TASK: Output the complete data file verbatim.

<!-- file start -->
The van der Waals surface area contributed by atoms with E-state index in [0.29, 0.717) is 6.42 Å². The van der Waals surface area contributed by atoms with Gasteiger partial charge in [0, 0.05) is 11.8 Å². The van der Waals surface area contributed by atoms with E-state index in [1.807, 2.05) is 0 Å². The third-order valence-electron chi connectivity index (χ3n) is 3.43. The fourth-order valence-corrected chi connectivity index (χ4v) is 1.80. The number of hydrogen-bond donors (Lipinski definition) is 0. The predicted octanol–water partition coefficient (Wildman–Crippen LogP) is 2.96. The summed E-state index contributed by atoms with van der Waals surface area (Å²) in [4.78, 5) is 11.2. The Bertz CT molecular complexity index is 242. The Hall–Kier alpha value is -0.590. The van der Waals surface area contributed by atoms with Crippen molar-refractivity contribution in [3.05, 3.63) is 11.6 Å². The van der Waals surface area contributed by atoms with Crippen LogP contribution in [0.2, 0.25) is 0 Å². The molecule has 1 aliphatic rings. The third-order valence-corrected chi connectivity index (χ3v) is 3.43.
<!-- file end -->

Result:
The van der Waals surface area contributed by atoms with E-state index in [0.29, 0.717) is 6.42 Å². The van der Waals surface area contributed by atoms with Gasteiger partial charge in [0, 0.05) is 11.8 Å². The van der Waals surface area contributed by atoms with E-state index in [1.807, 2.05) is 0 Å². The third-order valence-electron chi connectivity index (χ3n) is 3.43. The fourth-order valence-corrected chi connectivity index (χ4v) is 1.80. The number of hydrogen-bond donors (Lipinski definition) is 0. The predicted octanol–water partition coefficient (Wildman–Crippen LogP) is 2.96. The summed E-state index contributed by atoms with van der Waals surface area (Å²) in [4.78, 5) is 11.2. The Bertz CT molecular complexity index is 242. The Hall–Kier alpha value is -0.590. The van der Waals surface area contributed by atoms with Crippen molar-refractivity contribution in [3.05, 3.63) is 11.6 Å². The van der Waals surface area contributed by atoms with Crippen LogP contribution in [0.2, 0.25) is 0 Å². The molecule has 1 aliphatic rings. The third-order valence-corrected chi connectivity index (χ3v) is 3.43.